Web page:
I’m not a huge fan of country music, I’ll be dead honest. But in this day and age, occasionally our ears are graced with a second thought. This one being an obvious mistake because first of all Austin Native Chris Beall does not write for the country music genre, but rather bills himself as an American/Roots singer-songwriter. Which, depending on which critic you ask may or may not sound like a heap of nonsense if they’ve ever heard a Garth Brooks record a day in their lives.
Chris Beall has vocal mannerisms on a planet that is not unlike the one sitting in between Sir Paul MccArtney ,Tom Petty, and Bob Dylan…that’s not a lie. Seriously America if you plan on signing outfits that insist on no knowing they sound like other bands you could at least credit them as influence when you market these people. But that’s not always the case. Even though Sir Paul’s got one of the most recognizable voices in all of Rock, unfortunately a lion’s share of the radio play would rather leave its spine at the bank than say, swear on the bible somewhere. Well.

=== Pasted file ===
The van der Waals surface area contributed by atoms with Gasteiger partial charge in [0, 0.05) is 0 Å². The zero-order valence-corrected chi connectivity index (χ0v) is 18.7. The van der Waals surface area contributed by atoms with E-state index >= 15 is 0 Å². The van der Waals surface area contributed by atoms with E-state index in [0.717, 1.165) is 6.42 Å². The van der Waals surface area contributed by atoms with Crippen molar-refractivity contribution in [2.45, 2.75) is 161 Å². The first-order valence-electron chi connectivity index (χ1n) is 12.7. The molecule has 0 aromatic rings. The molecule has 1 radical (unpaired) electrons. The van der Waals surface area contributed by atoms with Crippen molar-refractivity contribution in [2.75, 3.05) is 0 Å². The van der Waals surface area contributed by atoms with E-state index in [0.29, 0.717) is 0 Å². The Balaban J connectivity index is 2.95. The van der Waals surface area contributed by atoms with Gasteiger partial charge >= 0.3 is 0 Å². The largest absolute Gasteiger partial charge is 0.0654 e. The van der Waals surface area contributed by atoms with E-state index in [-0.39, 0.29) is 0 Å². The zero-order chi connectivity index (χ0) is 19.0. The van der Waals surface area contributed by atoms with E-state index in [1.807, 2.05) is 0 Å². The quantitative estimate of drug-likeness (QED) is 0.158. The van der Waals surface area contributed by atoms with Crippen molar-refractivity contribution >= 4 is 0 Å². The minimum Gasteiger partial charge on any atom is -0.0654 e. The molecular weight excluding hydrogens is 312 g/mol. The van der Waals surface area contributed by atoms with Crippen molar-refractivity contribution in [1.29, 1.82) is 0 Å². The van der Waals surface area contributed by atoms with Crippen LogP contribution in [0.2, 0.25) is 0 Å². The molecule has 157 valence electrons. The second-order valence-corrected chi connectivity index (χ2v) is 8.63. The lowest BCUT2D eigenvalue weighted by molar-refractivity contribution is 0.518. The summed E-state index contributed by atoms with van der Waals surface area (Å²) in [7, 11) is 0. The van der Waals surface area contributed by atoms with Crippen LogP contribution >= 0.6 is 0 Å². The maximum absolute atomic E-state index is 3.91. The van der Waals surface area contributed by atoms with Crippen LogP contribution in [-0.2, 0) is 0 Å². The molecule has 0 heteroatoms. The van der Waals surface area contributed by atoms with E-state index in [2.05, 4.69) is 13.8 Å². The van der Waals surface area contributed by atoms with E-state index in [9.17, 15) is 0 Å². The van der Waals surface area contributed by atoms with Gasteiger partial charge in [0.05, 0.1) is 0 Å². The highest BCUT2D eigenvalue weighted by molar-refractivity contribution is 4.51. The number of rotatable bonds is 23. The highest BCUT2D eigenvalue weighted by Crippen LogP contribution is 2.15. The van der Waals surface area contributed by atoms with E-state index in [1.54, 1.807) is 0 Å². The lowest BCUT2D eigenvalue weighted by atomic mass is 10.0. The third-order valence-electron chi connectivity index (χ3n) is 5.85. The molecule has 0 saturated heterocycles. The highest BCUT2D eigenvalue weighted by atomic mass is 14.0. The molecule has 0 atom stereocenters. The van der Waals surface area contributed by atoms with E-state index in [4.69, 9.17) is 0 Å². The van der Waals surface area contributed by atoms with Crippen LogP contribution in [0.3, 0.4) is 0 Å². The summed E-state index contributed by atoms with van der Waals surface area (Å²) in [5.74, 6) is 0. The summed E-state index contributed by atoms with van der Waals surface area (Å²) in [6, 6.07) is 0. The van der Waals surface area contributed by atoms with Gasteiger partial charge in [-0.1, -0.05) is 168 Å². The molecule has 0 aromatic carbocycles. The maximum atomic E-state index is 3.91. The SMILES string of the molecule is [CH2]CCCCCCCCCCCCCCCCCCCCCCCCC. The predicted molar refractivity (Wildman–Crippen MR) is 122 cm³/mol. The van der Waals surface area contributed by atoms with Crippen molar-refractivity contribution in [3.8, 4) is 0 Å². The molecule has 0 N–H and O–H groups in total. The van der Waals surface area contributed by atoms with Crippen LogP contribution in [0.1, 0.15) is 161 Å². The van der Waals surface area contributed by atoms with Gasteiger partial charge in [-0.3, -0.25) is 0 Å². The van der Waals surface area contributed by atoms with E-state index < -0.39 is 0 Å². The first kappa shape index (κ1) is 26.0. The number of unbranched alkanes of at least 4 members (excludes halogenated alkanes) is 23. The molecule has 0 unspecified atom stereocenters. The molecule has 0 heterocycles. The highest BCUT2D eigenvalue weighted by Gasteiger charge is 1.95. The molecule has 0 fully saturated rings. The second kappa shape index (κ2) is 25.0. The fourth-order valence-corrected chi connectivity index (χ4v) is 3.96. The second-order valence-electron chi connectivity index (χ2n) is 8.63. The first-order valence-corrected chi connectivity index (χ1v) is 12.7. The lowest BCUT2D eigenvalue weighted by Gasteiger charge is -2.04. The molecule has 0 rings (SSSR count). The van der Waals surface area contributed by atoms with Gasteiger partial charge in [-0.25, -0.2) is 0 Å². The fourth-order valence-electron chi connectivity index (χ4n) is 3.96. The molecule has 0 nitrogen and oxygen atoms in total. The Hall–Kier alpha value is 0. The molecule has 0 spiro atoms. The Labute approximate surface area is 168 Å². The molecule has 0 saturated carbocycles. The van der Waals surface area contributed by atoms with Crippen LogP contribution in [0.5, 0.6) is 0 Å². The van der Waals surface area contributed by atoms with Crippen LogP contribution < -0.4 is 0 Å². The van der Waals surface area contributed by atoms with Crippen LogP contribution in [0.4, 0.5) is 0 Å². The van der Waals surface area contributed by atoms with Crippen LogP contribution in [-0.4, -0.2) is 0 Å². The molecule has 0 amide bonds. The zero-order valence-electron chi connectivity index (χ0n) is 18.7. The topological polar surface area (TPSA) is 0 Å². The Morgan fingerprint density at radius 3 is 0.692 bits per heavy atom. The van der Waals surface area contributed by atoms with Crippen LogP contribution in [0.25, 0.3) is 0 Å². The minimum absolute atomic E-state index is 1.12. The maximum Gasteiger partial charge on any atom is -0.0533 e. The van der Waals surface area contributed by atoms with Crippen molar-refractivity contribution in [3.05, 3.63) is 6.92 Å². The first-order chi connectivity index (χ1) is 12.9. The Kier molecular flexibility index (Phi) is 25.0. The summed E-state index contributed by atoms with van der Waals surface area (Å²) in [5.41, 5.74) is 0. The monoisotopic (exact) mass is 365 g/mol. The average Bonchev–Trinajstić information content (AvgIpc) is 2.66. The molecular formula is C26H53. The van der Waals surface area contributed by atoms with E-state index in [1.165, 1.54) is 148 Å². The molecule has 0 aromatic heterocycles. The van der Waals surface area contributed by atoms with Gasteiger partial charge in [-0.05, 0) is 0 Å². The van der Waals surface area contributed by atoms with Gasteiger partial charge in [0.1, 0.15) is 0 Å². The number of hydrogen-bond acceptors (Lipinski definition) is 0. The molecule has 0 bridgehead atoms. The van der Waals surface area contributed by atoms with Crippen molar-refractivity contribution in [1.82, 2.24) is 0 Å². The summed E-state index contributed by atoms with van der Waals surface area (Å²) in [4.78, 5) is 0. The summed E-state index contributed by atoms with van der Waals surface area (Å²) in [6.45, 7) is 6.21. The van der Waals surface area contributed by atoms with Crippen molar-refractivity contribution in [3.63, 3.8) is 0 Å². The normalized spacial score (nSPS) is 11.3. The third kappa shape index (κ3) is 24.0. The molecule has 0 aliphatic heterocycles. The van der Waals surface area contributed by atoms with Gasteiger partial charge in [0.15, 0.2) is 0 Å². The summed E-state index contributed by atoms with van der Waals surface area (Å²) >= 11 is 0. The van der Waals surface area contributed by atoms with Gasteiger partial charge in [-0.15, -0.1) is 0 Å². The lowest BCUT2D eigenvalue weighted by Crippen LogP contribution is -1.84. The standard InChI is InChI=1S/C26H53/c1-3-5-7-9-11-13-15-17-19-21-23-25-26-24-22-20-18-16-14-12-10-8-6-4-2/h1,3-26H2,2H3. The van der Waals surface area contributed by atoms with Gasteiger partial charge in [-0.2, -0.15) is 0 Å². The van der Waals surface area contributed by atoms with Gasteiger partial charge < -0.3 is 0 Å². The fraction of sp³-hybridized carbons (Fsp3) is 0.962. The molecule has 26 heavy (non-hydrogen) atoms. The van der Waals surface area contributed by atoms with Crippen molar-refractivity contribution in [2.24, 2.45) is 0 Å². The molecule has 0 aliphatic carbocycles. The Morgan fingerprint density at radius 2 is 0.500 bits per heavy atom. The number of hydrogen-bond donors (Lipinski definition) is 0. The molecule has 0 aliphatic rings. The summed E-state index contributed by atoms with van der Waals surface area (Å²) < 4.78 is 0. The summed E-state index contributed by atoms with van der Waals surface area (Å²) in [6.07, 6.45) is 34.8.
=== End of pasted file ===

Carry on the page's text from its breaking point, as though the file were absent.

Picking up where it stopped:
This album has 9 tracks of happy-go-lucky cover rock. “Make a Livin” , Spike Hammer Blues”: All second rate cans of sound a likes. Its bitchery at cheap neurosis written in the key of Alcohol for those of us who fall into this looking to watch a Lord of the Rings music video. In fact Beall seems to do a good job of misleading the listening, running through a gamut of the greatest hits of other people’s greatest hits. Tom Heartbreakers, The Beatles, Late Dyland…Beall seems to delight in running hot one minute and then cold the next in record time also, leaving you scratching your head as to why exactly he goes from Paul MccArtney to Tom Petty is two tracks flat without a 1000th of the royalties. It’s a sad irony kind of a thing that leaves you in knots…in a recycle bin kind of way. Approach this only for the novelty. Good luck.
Robin Kale – firstname.lastname@example.org